Traffic exposure associated with allergic asthma and allergic rhinitis in adults. A cross-sectional study in southern SwedenReport as inadecuate




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International Journal of Health Geographics

, 8:25

First Online: 06 May 2009Received: 27 January 2009Accepted: 06 May 2009DOI: 10.1186-1476-072X-8-25

Cite this article as: Lindgren, A., Stroh, E., Nihlén, U. et al. Int J Health Geogr 2009 8: 25. doi:10.1186-1476-072X-8-25

Abstract

BackgroundThere is conflicting evidence that traffic-related air pollution is a risk factor for allergic conditions. Few studies have investigated this in adults. In adults, a high proportion of asthma, rhinitis and eczema is triggered by non-allergic factors. We investigated traffic as a risk factor for allergic versus non-allergic asthma and rhinitis, and eczema, in adults.

A questionnaire from 2000 n = 9319, 18–77 years provided individual data about disease outcome and self-reported traffic exposure. Additional exposure assessments were obtained using Geographical Informations Systems GIS. Residential addresses were linked to the national Swedish Road Database and to a pollutant database with modelled annual means of NOx Nitrogen Oxids.

ResultsLiving within 100 m from a road with a traffic intensity of >10 cars-min 24 hour mean was associated with prevalence of current asthma reported to be triggered by allergic factors OR = 1.83, 95% CI = 1.23–2.72 and with allergic rhinitis OR = 1.30, 95%CI = 1.05–1.61. No relation was seen with asthma or rhinitis triggered by other factors. Living within 100 m of a road with >10 cars-min was also associated with hand-eczema during the last 12 months OR = 1.63, 95% CI = 1.19–2.23, but not with allergic eczema or diagnosed hand-eczema. Consistent results were seen using self-reported traffic, but the associations with NOx were less consistent.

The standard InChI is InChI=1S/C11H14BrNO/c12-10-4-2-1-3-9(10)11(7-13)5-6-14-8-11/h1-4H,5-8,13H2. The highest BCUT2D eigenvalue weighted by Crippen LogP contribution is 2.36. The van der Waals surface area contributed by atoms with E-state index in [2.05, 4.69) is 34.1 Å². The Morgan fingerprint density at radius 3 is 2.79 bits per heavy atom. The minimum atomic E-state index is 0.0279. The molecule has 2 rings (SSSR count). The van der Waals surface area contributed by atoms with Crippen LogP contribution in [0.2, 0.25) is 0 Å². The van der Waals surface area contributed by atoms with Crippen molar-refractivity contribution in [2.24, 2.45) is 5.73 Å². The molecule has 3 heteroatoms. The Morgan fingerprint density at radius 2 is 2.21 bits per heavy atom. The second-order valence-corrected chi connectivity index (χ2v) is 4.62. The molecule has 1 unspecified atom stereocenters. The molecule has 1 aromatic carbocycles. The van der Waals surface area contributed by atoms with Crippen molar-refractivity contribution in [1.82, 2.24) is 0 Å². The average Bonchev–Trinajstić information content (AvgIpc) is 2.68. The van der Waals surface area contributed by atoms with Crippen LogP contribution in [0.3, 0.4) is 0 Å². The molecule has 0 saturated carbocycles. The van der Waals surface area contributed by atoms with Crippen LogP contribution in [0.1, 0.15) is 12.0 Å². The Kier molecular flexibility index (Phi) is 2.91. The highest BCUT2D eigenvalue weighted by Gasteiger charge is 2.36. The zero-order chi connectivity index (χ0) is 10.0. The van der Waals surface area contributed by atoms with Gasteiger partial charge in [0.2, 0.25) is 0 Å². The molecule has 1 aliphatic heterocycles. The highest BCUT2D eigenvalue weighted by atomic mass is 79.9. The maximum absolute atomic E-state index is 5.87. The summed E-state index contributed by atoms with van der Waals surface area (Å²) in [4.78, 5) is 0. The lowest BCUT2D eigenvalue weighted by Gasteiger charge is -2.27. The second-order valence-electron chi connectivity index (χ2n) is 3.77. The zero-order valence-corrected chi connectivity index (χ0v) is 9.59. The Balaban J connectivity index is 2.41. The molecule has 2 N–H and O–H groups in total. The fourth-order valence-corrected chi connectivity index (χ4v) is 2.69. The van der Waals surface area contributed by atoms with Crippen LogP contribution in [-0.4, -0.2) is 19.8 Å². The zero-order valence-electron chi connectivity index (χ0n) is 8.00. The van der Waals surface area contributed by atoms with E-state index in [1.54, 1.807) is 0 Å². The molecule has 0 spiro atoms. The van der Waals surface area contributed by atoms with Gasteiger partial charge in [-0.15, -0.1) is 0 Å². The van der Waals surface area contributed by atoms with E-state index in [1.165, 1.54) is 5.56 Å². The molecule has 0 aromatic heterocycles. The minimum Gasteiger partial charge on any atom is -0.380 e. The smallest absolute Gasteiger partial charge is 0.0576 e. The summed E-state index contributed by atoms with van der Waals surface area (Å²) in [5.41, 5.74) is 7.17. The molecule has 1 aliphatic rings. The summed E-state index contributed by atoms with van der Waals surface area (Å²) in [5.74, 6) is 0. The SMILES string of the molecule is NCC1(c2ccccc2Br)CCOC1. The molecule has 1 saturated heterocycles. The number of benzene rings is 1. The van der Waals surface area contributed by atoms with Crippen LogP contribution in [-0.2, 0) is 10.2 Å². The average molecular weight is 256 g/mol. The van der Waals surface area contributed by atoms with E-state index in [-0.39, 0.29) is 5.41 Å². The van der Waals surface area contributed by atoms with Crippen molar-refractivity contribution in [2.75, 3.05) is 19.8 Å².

ConclusionExposure to traffic was associated with a higher prevalence of allergic asthma and allergic rhinitis, but not with asthma or rhinitis triggered by non-allergic factors. This difference was suggested by the overall pattern, but only clear using GIS-measured traffic intensity as a proxy for traffic exposure. An association was also found with hand-eczema during the last 12 months. We suggest that asthma and rhinitis should not be treated as homogenous groups when estimating effects from traffic in adults.

Electronic supplementary materialThe online version of this article doi:10.1186-1476-072X-8-25 contains supplementary material, which is available to authorized users.

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Author: Anna Lindgren - Emilie Stroh - Ulf Nihlén - Peter Montnémery - Anna Axmon - Kristina Jakobsson

Source: https://link.springer.com/







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